Controversy is trailing the true ownership of the Moremi Game Reserve –a tourist’s fortress near Maun.
Member of Parliament for Maun West Tawana Moremi is on a mission to have the ownership of the reserve-described by the Botswana Tourism Organisation (BTO) as a “gem of a National Park”-transferred back to the Batawana community. On Wednesday the MP asked the lands minister Lebonaamang Mokalake if he was aware that as of 1963, the land known as Moremi Game Reserve has been allocated and a grant made as per the Tawana Land Board minutes of 20 March 1975.
He said the land was also under the control of the Fauna Conservation Society–a Customary Incorporation of the Batawana Tribe-as per the Land Board minutes of 6-7 February 1978. ‘Tribal land regulations section 20 (4) requires consent of the owner of rights over Moremi Game Reserve for any grants over the land,” argues Moremi. Last month Moremi told a Kgotla meeting in Maun that Batawana will do anything in their power to reclaim ownership of the reserve. The MP has the support of the tribal leadership on the issue. However, Mokalake told parliament that though he was aware that in 1963 Moremi Game Reserve was established by Batawana and administered on behalf of the tribe by Ngamiland Fauna Conservation Society, all this changed in the advent of the establishment of Land Boards when the custody of all tribal land was now vested on the Land Boards in trust for the citizens of Botswana.
“Currently, the resources in all Game Reserves and National Parks in the country are managed by Department of Wildlife and National Parks, while Land Authorities manage the land and are responsible for issuing land rights to interested parties,” said the minister. Mokalake informed parliament that while Batawana established the reserve, the manner in which it was administered and managed then has been overtaken by events. “As a result the management and administration of tribal land and the Flora and Fauna in the Moremi Game Reserve are now managed by the Tawana Land Board in collaboration with the Department of Wildlife and National Parks respectively,” he said in the absence of Moremi who was not in as parliament resumed for the winter session.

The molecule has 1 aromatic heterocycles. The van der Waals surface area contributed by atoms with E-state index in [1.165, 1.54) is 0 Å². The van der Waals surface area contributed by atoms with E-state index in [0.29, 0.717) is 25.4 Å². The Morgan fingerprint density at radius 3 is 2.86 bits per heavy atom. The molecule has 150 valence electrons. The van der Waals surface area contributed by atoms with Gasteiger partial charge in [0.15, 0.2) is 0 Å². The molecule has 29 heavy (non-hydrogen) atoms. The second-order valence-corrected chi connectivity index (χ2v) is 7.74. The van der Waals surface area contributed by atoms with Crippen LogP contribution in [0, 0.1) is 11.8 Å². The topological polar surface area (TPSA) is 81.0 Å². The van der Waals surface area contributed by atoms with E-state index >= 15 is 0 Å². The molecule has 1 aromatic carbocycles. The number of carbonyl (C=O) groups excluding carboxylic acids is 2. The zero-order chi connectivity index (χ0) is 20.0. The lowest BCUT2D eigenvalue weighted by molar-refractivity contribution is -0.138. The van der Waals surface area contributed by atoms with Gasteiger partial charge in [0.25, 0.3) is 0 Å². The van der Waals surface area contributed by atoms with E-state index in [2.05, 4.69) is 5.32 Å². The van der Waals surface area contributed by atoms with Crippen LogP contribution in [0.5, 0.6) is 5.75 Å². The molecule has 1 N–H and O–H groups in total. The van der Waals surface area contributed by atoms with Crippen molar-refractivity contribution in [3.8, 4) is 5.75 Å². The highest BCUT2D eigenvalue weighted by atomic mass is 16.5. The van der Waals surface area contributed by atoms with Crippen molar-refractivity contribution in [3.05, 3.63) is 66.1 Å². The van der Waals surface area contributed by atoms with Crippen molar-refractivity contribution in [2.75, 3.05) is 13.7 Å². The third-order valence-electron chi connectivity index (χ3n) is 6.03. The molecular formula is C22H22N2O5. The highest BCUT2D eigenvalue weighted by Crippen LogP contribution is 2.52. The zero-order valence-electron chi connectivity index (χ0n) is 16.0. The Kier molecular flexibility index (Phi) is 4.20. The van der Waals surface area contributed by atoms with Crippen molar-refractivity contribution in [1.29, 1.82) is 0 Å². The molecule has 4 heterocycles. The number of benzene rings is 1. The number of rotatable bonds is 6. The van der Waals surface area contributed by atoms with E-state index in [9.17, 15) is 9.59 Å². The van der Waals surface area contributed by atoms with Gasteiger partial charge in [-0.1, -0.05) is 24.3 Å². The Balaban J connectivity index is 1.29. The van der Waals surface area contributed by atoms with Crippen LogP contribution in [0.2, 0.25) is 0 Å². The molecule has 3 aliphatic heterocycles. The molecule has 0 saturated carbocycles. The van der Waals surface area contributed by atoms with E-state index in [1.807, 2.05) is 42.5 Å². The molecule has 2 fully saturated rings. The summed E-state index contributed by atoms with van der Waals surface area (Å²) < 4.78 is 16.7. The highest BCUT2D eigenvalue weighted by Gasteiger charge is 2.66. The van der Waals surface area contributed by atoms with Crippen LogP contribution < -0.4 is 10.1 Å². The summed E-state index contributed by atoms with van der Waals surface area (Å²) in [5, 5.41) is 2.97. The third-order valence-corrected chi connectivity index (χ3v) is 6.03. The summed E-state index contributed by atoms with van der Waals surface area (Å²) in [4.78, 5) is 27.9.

Over the years the reserve has garnered a number of important distinctions, including being voted the ‘best game reserve in Africa’ by the prestigious African Travel and Tourism Association at South Africa’s premier tourism fair, Indaba in 2008. According to information from BTO, Moremi Game Reserve, situated in the central and eastern areas of the Okavango, includes the Moremi Tongue and Chief’s island, boasting one of the richest and most diverse ecosystems on the continent. “This makes for spectacular game viewing and bird watching, including all major naturally occurring herbivore and carnivore species in the region, and over 400 species of birds, many migratory and some endangered,” reads information from the BTO on the reserve.